Sesamoiditis is a condition of the foot that affects the ball of the foot. It is more common in younger people than it is in older people. It can also occur with people who have begun a new exercise program, since their bodies are adjusting to the new physical regimen. Pain may also be caused by the inflammation of tendons surrounding the bones. It is important to seek treatment in its early stages because if you ignore the pain, this condition can lead to more serious problems such as severe irritation and bone fractures.

Causes of Sesamoiditis

  • Sudden increase in activity
  • Increase in physically strenuous movement without a proper warm up or build up
  • Foot structure: those who have smaller, bonier feet or those with a high arch may be more susceptible

Treatment for sesamoiditis is non-invasive and simple. Doctors may recommend a strict rest period where the patient forgoes most physical activity. This will help give the patient time to heal their feet through limited activity. For serious cases, it is best to speak with your doctor to determine a treatment option that will help your specific needs.

If you have any questions please feel free to contact our office located in Philadelphia, PA . We offer the newest diagnostic and treatment technologies for all your foot and ankle needs.

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Wednesday, 02 June 2021 00:00

Common symptoms that often accompany the medical condition that is known as cuboid syndrome can include pain while putting weight on the outside of the foot, in addition to discomfort in the middle of the foot while walking. The cuboid bone is one of several bones that are located in each foot, and cuboid syndrome can develop if the surrounding ligaments and tendons become inflamed. This can occur from a sudden injury, or from repetitive motion that is common in ballet dancers. Relief may be found when a cushioned pad is placed in the shoe that lies underneath the bone, and it may help to perform heel exercises. If you have pain in this part of your foot, please confer with a podiatrist as quickly as possible who can diagnose and treat cuboid syndrome.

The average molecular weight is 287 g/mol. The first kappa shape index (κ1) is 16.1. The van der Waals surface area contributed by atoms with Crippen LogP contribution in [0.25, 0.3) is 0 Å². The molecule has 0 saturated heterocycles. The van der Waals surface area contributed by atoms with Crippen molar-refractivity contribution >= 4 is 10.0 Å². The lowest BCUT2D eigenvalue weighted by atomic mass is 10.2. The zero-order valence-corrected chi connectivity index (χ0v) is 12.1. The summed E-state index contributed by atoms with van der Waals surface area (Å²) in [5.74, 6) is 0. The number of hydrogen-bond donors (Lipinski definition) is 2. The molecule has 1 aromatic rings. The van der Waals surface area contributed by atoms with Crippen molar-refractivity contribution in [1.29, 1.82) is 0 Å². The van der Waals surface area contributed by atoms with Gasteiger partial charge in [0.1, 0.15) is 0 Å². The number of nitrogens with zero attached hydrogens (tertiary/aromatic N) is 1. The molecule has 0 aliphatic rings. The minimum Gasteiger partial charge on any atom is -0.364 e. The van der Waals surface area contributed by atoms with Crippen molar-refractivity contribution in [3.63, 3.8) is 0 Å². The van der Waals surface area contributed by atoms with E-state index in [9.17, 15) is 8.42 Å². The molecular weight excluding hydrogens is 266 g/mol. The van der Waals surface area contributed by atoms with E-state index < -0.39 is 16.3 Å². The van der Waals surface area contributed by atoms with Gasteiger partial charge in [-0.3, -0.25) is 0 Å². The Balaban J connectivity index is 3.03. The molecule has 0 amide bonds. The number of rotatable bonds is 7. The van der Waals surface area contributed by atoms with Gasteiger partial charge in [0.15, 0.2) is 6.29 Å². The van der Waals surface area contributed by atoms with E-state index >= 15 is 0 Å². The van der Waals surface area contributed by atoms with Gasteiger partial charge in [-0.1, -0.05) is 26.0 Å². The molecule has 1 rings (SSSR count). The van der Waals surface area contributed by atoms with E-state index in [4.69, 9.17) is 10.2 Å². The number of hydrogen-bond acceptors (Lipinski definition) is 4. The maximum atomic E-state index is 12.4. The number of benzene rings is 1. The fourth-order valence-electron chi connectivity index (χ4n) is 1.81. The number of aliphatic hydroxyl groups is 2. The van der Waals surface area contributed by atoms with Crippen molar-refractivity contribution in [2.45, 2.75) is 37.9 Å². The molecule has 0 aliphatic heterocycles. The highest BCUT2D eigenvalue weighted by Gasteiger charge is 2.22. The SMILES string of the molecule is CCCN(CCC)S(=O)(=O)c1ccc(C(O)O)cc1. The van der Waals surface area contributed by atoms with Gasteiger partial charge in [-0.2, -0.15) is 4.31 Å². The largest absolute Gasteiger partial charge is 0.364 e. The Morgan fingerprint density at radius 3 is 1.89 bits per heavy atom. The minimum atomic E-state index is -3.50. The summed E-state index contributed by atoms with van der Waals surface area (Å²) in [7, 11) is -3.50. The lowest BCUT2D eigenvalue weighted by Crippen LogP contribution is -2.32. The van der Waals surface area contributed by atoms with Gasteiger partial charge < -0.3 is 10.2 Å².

Cuboid syndrome, also known as cuboid subluxation, occurs when the joints and ligaments near the cuboid bone in the foot become torn. If you have cuboid syndrome, consult with Kenneth J. D'Ortone, DPM from Center for Foot and Ankle Excellence. Our doctor will assess your condition and provide you with quality foot and ankle treatment.

Cuboid syndrome is a common cause of lateral foot pain, which is pain on the outside of the foot. The condition may happen suddenly due to an ankle sprain, or it may develop slowly overtime from repetitive tension through the bone and surrounding structures.

Causes

The most common causes of cuboid syndrome include:

  • Injury – The most common cause of this ailment is an ankle sprain.
  • Repetitive Strain – Tension placed through the peroneus longus muscle from repetitive activities such as jumping and running may cause excessive traction on the bone causing it to sublux.
  • Altered Foot Biomechanics – Most people suffering from cuboid subluxation have flat feet.

Symptoms

A common symptom of cuboid syndrome is pain along the outside of the foot which can be felt in the ankle and toes. This pain may create walking difficulties and may cause those with the condition to walk with a limp.

Diagnosis

Diagnosis of cuboid syndrome is often difficult, and it is often misdiagnosed. X-rays, MRIs and CT scans often fail to properly show the cuboid subluxation. Although there isn’t a specific test used to diagnose cuboid syndrome, your podiatrist will usually check if pain is felt while pressing firmly on the cuboid bone of your foot.

Treatment

Just as the range of causes varies widely, so do treatments. Some more common treatments are ice therapy, rest, exercise, taping, and orthotics.

If you have any questions, please feel free to contact our office located in Philadelphia, PA . We offer the newest diagnostic and treatment technologies for all your foot care needs.